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A friend was recently in an automobile accident when her...

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Dear Tom and Ray:



A friend was recently in an automobile accident when her accelerator pedal stuck on the Ford she was driving. It made me think about what a person should do in that circumstance to stop the car in a safe manner. I often thought about turning off the ignition if that happens, but then I'd lose my power steering. Can you set me straight? -- Gene

RAY: And even worse, you'd also lose the ballgame on the radio, Gene!

TOM: This is a great question, because this is one of those situations that CAN be handled very easily if you stay calm and know what to do. And what to do is put the car in Neutral.

RAY: Right. Most people panic and try one of the following: They stand on the brake pedal, they apply the parking brake, they bend down under the steering column and try to pull the pedal back or they turn off the ignition. Forget all that stuff.

TOM: If the accelerator is stuck all the way open, you'll have a hard time stopping the car with the brakes. The flimsy parking brake is even more useless. Plus, it's redundant, since your brake pedal is already applying the brakes to all four wheels.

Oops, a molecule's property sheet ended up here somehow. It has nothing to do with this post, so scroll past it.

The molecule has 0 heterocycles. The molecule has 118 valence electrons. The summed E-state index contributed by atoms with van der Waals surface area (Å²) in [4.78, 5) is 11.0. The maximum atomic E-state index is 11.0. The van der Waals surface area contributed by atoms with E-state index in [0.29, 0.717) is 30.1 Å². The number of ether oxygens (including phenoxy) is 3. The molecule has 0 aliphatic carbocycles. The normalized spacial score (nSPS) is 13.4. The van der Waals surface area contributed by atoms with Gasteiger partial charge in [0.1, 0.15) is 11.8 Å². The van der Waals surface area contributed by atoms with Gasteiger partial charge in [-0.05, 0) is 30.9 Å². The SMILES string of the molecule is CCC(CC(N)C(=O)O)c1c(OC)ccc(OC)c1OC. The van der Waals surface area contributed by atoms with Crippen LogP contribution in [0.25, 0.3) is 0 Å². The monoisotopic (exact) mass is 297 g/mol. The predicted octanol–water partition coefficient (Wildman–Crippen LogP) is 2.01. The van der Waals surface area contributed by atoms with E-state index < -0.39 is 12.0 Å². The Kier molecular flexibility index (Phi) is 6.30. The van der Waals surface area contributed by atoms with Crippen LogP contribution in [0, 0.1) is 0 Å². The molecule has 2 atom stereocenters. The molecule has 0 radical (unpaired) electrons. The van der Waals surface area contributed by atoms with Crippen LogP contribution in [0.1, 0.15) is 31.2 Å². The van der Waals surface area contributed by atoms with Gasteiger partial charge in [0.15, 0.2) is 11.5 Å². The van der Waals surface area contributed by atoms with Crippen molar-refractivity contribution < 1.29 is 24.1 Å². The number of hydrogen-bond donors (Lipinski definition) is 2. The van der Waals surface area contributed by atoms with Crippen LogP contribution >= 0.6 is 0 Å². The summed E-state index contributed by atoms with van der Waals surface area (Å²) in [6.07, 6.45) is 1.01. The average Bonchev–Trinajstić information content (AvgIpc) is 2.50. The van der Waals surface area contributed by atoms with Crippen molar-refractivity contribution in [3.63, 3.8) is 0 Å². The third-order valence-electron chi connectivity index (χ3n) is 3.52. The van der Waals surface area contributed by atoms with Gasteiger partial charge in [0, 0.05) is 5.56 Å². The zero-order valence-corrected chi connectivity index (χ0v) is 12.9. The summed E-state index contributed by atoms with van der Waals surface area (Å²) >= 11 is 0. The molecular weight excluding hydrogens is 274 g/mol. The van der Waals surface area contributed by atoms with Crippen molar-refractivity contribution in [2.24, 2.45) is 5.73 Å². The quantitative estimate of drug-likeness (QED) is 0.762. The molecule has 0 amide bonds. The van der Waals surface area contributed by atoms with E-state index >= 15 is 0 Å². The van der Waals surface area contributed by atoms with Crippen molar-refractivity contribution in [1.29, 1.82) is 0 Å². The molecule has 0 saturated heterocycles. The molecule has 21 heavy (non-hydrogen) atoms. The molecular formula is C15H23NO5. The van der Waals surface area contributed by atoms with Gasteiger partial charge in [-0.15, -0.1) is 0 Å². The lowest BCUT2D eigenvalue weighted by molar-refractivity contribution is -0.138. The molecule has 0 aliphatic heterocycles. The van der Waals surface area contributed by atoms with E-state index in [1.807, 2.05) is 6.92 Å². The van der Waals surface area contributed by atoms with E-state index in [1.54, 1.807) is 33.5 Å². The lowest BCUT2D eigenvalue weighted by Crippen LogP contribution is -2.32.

RAY: Bending down is crazy. Not only might it not work (since the cause is likely to be under the hood), but you're going fast AND now you can't see!

TOM: And, as you say, Gene, turning off the ignition kills your power steering. It also kills your power brakes. And if you turn the key too far -- to the "lock" position -- you'll lock the steering wheel. Then you're really toast.

RAY: So the proper thing to do is stay calm, and simply shift the car into Neutral. You'll keep your power steering and power brakes, and you'll be able to bring your car to a safe, controlled stop off to the side of the road.

TOM: Then, once you're safely stopped, you can turn off the engine and call for help.

RAY: There is, of course, a small danger that the engine might be revving so fast in Neutral that it might blow. To that we say, "So what?" Then you make a claim with your insurance company, and it buys you a new engine. I'm sure it'll be happy to pay. And if not, remind the agent that the alternative would be paying out your death benefit (which would probably cost the company at least 50 bucks more than the engine). Thanks for an important question, Gene.
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